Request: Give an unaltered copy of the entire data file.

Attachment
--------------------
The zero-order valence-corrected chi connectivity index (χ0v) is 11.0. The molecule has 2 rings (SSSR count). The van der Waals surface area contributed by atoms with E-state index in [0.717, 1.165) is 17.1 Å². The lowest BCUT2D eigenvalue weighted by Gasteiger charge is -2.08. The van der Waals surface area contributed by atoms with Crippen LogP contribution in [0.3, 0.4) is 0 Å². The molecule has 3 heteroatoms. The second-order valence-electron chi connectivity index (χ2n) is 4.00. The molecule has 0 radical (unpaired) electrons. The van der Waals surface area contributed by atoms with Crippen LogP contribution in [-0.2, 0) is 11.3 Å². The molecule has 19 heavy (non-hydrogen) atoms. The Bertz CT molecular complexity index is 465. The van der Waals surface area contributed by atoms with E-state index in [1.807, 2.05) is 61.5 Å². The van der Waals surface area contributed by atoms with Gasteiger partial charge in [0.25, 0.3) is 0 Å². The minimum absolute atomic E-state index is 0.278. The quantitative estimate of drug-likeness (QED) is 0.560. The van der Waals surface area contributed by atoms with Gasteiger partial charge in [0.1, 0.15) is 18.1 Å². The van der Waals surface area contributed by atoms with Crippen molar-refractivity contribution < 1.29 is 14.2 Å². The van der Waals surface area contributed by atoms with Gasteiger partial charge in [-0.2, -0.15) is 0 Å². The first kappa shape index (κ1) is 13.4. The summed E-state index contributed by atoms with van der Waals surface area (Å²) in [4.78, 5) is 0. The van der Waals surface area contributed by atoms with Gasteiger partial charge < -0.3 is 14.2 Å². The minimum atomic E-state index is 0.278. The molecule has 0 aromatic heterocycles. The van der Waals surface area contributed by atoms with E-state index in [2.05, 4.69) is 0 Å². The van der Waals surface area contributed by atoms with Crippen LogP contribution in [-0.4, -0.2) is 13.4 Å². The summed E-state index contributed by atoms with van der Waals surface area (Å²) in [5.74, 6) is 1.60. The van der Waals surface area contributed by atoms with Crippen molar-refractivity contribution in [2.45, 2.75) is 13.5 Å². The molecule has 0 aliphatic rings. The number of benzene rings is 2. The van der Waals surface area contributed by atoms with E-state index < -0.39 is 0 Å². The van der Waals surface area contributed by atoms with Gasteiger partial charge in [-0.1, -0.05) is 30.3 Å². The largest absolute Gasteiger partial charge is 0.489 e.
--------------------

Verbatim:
The zero-order valence-corrected chi connectivity index (χ0v) is 11.0. The molecule has 2 rings (SSSR count). The van der Waals surface area contributed by atoms with E-state index in [0.717, 1.165) is 17.1 Å². The lowest BCUT2D eigenvalue weighted by Gasteiger charge is -2.08. The van der Waals surface area contributed by atoms with Crippen LogP contribution in [0.3, 0.4) is 0 Å². The molecule has 3 heteroatoms. The second-order valence-electron chi connectivity index (χ2n) is 4.00. The molecule has 0 radical (unpaired) electrons. The van der Waals surface area contributed by atoms with Crippen LogP contribution in [-0.2, 0) is 11.3 Å². The molecule has 19 heavy (non-hydrogen) atoms. The Bertz CT molecular complexity index is 465. The van der Waals surface area contributed by atoms with E-state index in [1.807, 2.05) is 61.5 Å². The van der Waals surface area contributed by atoms with Gasteiger partial charge in [0.25, 0.3) is 0 Å². The minimum absolute atomic E-state index is 0.278. The quantitative estimate of drug-likeness (QED) is 0.560. The van der Waals surface area contributed by atoms with Gasteiger partial charge in [0.1, 0.15) is 18.1 Å². The van der Waals surface area contributed by atoms with Crippen molar-refractivity contribution < 1.29 is 14.2 Å². The van der Waals surface area contributed by atoms with Gasteiger partial charge in [-0.2, -0.15) is 0 Å². The first kappa shape index (κ1) is 13.4. The summed E-state index contributed by atoms with van der Waals surface area (Å²) in [4.78, 5) is 0. The van der Waals surface area contributed by atoms with Gasteiger partial charge < -0.3 is 14.2 Å². The minimum atomic E-state index is 0.278. The molecule has 0 aromatic heterocycles. The van der Waals surface area contributed by atoms with E-state index in [2.05, 4.69) is 0 Å². The van der Waals surface area contributed by atoms with Crippen LogP contribution in [-0.4, -0.2) is 13.4 Å². The summed E-state index contributed by atoms with van der Waals surface area (Å²) in [5.74, 6) is 1.60. The van der Waals surface area contributed by atoms with Crippen molar-refractivity contribution in [2.45, 2.75) is 13.5 Å². The molecule has 0 aliphatic rings. The number of benzene rings is 2. The van der Waals surface area contributed by atoms with E-state index < -0.39 is 0 Å². The van der Waals surface area contributed by atoms with Gasteiger partial charge in [-0.1, -0.05) is 30.3 Å². The largest absolute Gasteiger partial charge is 0.489 e.